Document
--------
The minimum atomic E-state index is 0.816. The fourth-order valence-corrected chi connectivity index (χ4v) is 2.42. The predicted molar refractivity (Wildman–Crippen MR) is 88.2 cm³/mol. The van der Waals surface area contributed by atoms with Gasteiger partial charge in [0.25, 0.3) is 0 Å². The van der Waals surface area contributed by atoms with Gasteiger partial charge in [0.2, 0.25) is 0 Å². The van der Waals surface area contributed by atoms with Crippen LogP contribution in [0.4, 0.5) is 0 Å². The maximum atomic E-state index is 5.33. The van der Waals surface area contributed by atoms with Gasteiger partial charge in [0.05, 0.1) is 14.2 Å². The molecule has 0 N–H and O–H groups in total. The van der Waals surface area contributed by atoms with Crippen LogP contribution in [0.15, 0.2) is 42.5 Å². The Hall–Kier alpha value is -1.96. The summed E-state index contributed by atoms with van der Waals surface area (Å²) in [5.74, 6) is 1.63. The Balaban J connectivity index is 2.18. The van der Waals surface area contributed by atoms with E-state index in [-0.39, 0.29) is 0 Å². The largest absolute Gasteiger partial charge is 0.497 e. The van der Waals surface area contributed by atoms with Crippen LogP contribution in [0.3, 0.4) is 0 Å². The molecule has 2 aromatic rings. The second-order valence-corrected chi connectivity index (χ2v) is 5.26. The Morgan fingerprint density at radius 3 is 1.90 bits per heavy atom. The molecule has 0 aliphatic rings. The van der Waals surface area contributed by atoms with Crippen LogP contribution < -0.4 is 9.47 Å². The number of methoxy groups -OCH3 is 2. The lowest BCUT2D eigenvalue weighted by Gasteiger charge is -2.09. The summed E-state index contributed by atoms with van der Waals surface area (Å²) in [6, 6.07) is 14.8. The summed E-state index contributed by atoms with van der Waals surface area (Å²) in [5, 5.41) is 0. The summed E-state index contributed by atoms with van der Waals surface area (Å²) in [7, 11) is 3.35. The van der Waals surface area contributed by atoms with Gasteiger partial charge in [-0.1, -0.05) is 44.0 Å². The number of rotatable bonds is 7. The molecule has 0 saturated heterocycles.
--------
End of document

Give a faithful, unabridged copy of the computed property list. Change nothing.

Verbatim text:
The minimum atomic E-state index is 0.816. The fourth-order valence-corrected chi connectivity index (χ4v) is 2.42. The predicted molar refractivity (Wildman–Crippen MR) is 88.2 cm³/mol. The van der Waals surface area contributed by atoms with Gasteiger partial charge in [0.25, 0.3) is 0 Å². The van der Waals surface area contributed by atoms with Gasteiger partial charge in [0.2, 0.25) is 0 Å². The van der Waals surface area contributed by atoms with Crippen LogP contribution in [0.4, 0.5) is 0 Å². The maximum atomic E-state index is 5.33. The van der Waals surface area contributed by atoms with Gasteiger partial charge in [0.05, 0.1) is 14.2 Å². The molecule has 0 N–H and O–H groups in total. The van der Waals surface area contributed by atoms with Crippen LogP contribution in [0.15, 0.2) is 42.5 Å². The Hall–Kier alpha value is -1.96. The summed E-state index contributed by atoms with van der Waals surface area (Å²) in [5.74, 6) is 1.63. The Balaban J connectivity index is 2.18. The van der Waals surface area contributed by atoms with E-state index in [-0.39, 0.29) is 0 Å². The largest absolute Gasteiger partial charge is 0.497 e. The van der Waals surface area contributed by atoms with Crippen LogP contribution in [0.3, 0.4) is 0 Å². The molecule has 2 aromatic rings. The second-order valence-corrected chi connectivity index (χ2v) is 5.26. The Morgan fingerprint density at radius 3 is 1.90 bits per heavy atom. The molecule has 0 aliphatic rings. The van der Waals surface area contributed by atoms with Crippen LogP contribution < -0.4 is 9.47 Å². The number of methoxy groups -OCH3 is 2. The lowest BCUT2D eigenvalue weighted by Gasteiger charge is -2.09. The summed E-state index contributed by atoms with van der Waals surface area (Å²) in [6, 6.07) is 14.8. The summed E-state index contributed by atoms with van der Waals surface area (Å²) in [5, 5.41) is 0. The summed E-state index contributed by atoms with van der Waals surface area (Å²) in [7, 11) is 3.35. The van der Waals surface area contributed by atoms with Gasteiger partial charge in [-0.1, -0.05) is 44.0 Å². The number of rotatable bonds is 7. The molecule has 0 saturated heterocycles.